Hartsfield-Jackson to add pilot navigation aid to fifth runway

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060527 - RIVERDALE, GA: A Delta plane rolls over the 5th runway bridge as cars continue to move on Interstate 285 on Saturday, 5/27/06. Today was the first day of runway was open to air traffic .PHOTO BY JOHNNY CRAWFORD/AJC STAFF

Hartsfield-Jackson International Airport plans to add a navigation aid for pilots that has long been missing from its fifth runway.

Some pilots have asked why the fifth runway, the newest runway at the world’s busiest airport, was completed in 2006 for $1.2 billion without Precision Approach Path Indicators (PAPI). All of Hartsfield-Jackson’s other runways have PAPIs.

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A Delta plane rolls over the 5th runway bridge on the runway’s opening day in 2006. PHOTO BY JOHNNY CRAWFORD/AJC STAFF

In the past, the FAA has said a PAPI “is not needed to support an approach and landing made under visual flight rules,” noting the fifth runway was equipped with approach lights and that many airliners are equipped with advanced navigation using satellite technology.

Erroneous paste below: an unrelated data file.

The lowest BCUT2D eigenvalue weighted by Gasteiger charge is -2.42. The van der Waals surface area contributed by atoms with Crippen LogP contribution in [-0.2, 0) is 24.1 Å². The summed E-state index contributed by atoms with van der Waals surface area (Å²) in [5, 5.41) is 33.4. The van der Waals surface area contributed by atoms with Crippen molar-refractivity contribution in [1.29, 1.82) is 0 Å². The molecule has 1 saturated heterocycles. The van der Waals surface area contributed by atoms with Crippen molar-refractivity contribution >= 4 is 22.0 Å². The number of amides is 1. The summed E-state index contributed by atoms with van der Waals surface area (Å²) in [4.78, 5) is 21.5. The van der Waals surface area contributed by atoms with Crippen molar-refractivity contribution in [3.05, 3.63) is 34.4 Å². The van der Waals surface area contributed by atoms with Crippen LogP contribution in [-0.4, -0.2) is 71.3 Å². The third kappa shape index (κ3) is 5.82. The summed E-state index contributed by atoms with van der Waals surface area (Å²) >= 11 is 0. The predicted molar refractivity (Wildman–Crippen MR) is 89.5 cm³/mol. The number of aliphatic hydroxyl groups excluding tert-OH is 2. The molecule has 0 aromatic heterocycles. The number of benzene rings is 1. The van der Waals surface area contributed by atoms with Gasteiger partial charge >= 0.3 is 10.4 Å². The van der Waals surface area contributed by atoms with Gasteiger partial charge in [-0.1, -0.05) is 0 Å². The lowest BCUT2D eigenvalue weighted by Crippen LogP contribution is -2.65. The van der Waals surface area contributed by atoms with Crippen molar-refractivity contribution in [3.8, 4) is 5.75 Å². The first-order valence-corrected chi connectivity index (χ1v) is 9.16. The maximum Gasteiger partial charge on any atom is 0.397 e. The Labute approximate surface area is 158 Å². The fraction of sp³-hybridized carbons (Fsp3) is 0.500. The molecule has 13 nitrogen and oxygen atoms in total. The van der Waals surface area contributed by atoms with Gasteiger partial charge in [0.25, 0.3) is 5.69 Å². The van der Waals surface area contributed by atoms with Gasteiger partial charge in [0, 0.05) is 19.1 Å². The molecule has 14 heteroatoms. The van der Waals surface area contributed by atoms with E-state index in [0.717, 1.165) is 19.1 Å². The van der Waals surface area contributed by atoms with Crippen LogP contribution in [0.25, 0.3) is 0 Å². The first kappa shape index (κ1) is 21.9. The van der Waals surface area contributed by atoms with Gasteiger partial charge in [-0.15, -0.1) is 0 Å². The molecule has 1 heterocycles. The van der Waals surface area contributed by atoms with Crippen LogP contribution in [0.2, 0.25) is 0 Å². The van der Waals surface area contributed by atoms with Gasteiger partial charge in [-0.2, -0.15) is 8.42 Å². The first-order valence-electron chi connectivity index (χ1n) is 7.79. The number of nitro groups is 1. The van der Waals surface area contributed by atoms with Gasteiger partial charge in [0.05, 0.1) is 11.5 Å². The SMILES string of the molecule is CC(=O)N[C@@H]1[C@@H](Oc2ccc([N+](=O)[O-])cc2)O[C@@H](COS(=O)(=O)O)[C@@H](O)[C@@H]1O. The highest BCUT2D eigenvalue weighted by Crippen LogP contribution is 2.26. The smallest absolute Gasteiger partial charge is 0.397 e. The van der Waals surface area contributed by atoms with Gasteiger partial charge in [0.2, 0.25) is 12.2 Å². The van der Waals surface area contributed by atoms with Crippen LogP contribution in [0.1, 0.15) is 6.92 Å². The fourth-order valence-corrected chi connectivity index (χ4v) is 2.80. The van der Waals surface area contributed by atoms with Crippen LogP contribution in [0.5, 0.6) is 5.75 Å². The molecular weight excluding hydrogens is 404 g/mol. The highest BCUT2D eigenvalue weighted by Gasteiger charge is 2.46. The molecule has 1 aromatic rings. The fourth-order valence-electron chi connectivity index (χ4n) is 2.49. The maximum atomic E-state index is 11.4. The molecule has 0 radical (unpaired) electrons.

The FAA also says PAPIs are not a requirement for the fifth runway because other runways have precision approaches.

But as a safety enhancement, Hartsfield-Jackson is striking a $645,423 agreement with the Federal Aviation Administration for the design and construction of PAPIs on the fifth runway. The airport will reimburse the FAA for the PAPIs.

A PAPI light system gives a visual cue to a pilot on whether an approach to a runway is too high or too low. It consists of four lights next to a runway. When a pilot is descending at an ideal 3 degree glide path, two white lights and two red lights will show, according to Hartsfield-Jackson. If the aircraft is too high, the pilot would see more white lights, and if it is too low, the pilot would see more red lights.

In the 2013 Asiana Airlines crash landing in San Francisco, the instrument landing system glide slope was out of service, but the PAPI was one of the indicators that would have shown the plane was not at the right glide path for a landing, according to a National Transportation Safety Board report.

While a pilot can look at cockpit instruments to gauge the glide path, “the use of the PAPI is simply a safety enhancement and another tool for a pilot to use in conducting a safe landing,” according to Hartsfield-Jackson.

 


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